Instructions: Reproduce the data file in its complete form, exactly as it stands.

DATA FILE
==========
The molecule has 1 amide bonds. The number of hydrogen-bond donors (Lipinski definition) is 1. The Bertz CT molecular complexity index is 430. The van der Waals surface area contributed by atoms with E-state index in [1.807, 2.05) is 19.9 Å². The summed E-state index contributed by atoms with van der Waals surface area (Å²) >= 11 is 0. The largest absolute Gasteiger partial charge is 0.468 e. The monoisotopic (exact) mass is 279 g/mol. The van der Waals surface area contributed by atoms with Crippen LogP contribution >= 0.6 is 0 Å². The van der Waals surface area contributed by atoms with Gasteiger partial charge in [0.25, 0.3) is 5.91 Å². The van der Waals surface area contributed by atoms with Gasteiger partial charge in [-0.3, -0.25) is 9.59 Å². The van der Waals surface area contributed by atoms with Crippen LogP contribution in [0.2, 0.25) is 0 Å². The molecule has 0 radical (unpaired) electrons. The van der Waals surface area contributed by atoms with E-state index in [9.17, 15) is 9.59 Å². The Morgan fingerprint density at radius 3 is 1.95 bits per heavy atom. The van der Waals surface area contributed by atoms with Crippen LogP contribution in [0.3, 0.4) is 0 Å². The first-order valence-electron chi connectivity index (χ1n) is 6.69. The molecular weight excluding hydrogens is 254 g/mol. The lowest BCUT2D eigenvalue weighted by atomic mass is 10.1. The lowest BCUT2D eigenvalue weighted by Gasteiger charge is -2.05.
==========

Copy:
The molecule has 1 amide bonds. The number of hydrogen-bond donors (Lipinski definition) is 1. The Bertz CT molecular complexity index is 430. The van der Waals surface area contributed by atoms with E-state index in [1.807, 2.05) is 19.9 Å². The summed E-state index contributed by atoms with van der Waals surface area (Å²) >= 11 is 0. The largest absolute Gasteiger partial charge is 0.468 e. The monoisotopic (exact) mass is 279 g/mol. The van der Waals surface area contributed by atoms with Crippen LogP contribution >= 0.6 is 0 Å². The van der Waals surface area contributed by atoms with Gasteiger partial charge in [0.25, 0.3) is 5.91 Å². The van der Waals surface area contributed by atoms with Gasteiger partial charge in [-0.3, -0.25) is 9.59 Å². The van der Waals surface area contributed by atoms with Crippen LogP contribution in [0.2, 0.25) is 0 Å². The molecule has 0 radical (unpaired) electrons. The van der Waals surface area contributed by atoms with E-state index in [9.17, 15) is 9.59 Å². The Morgan fingerprint density at radius 3 is 1.95 bits per heavy atom. The van der Waals surface area contributed by atoms with Crippen LogP contribution in [0.3, 0.4) is 0 Å². The first-order valence-electron chi connectivity index (χ1n) is 6.69. The molecular weight excluding hydrogens is 254 g/mol. The lowest BCUT2D eigenvalue weighted by atomic mass is 10.1. The lowest BCUT2D eigenvalue weighted by Gasteiger charge is -2.05.